West Virginia is a top target next year for Senate Republicans looking to take control of the chamber, and Sen. Joe Manchin, D-W.Va., is once again in the headlines as he weighs running for another term or for president.
Manchin will not attend next week’s anniversary of the Inflation Reduction Act at the White House, despite playing a central role in its passage, NBC News’ Mike Memoli and Julie Tsirkin exclusively report.
His decision to skip the event “is just the latest sign of an increasingly fraught relationship between Manchin, a conservative Democrat, and the Biden administration,” Memoli and Tsirkin write, also noting that Manchin has often distanced himself from President Joe Biden.
The West Virginia Democrat on Thursday floated leaving his party to become an independent, telling a West Virginia radio station that he has “absolutely” thought about it. “I’m thinking seriously what’s best for me, I have to have peace of mind basically,” he said, per Tsirkin.
Manchin’s comments came as he has not ruled out launching a third-party bid for president as part of the No Labels effort to provide an alternative to Biden and former President Donald Trump. On Thursday, the group notched a victory in Arizona, where a judge granted the group access to the ballot.
In other campaign news …
A special interview: President Joe Biden’s attorneys are negotiating with the special counsel investigating his handling of classified documents about the ground rules for a potential interview with the president, NBC News’ Monica Alba and Carol E. Lee report.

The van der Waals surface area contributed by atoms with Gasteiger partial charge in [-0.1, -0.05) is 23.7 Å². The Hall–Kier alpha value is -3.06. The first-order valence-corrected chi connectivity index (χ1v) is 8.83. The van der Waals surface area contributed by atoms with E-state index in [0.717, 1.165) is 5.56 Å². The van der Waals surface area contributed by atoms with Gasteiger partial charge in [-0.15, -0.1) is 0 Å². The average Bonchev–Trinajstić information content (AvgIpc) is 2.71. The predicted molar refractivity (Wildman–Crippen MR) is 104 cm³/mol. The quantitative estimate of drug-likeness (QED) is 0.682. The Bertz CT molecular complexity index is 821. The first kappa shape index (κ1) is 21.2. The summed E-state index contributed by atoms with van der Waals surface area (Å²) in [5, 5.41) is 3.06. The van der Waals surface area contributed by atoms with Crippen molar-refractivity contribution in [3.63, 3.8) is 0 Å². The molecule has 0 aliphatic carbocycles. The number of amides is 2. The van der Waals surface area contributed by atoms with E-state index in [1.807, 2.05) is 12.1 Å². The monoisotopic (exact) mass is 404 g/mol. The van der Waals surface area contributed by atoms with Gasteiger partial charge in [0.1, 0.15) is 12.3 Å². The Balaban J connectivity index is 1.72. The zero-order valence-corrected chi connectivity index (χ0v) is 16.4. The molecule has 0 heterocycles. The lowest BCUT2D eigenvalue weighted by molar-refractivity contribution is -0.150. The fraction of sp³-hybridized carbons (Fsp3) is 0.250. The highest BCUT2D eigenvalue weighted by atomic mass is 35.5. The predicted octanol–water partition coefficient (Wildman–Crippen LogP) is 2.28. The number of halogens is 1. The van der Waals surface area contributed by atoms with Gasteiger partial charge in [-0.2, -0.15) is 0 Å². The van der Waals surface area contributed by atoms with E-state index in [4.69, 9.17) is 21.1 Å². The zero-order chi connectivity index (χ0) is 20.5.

Drone zone: DeSantis told voters in Iowa Thursday that he would be open to drone strikes against Mexican cartels, NBC News’ Alex Tabet reports.
Is this heaven? No, it’s Iowa: Iowa’s Democratic Party Chair, Rita Hart, told Iowa PBS she won’t “commit” to holding the Democratic presidential caucus on the same day Republicans have selected, Jan. 15, 2024. Meanwhile, The New York Times has a deep dive into how the state Democratic Party is at “their lowest point in decades.”
If you ain’t (in the) first (debate), you’re last: Former New Jersey Gov. Chris Christie told Fox News that he believes any GOP presidential candidate who can’t meet the criteria for the first GOP debate should drop out.
Livin’ on a prayer: Former Arkansas Gov. Asa Hutchinson told MSNBC’s “Morning Joe” he’s “over halfway” to meeting the Republican National Committee’s threshold of donors needed to make the first GOP presidential debate.
Shopping around: CNBC’s Brian Schwartz reports that at least two former Trump administration officials, including former National Economic Council Director Gary Cohn, attended a Hamptons fundraiser for South Carolina Sen. Tim Scott’s presidential bid.
FEC considers deep fake ban: The Federal Election Commission is asking for public comment as it considers banning deep fakes in political ads, Roll Call reports.
Hail to the candidates: The Messenger reports that former Detroit Police Chief James Craig is “probably 99% certain” he will run for Senate as a Republican in Michigan.
Mr. Trump did not directly tell me to run for Congress: Semafor reports that former Trump lawyer Michael Cohen is considering running for Congress in a Democratic primary challenge against New York Rep. Jerry Nadler.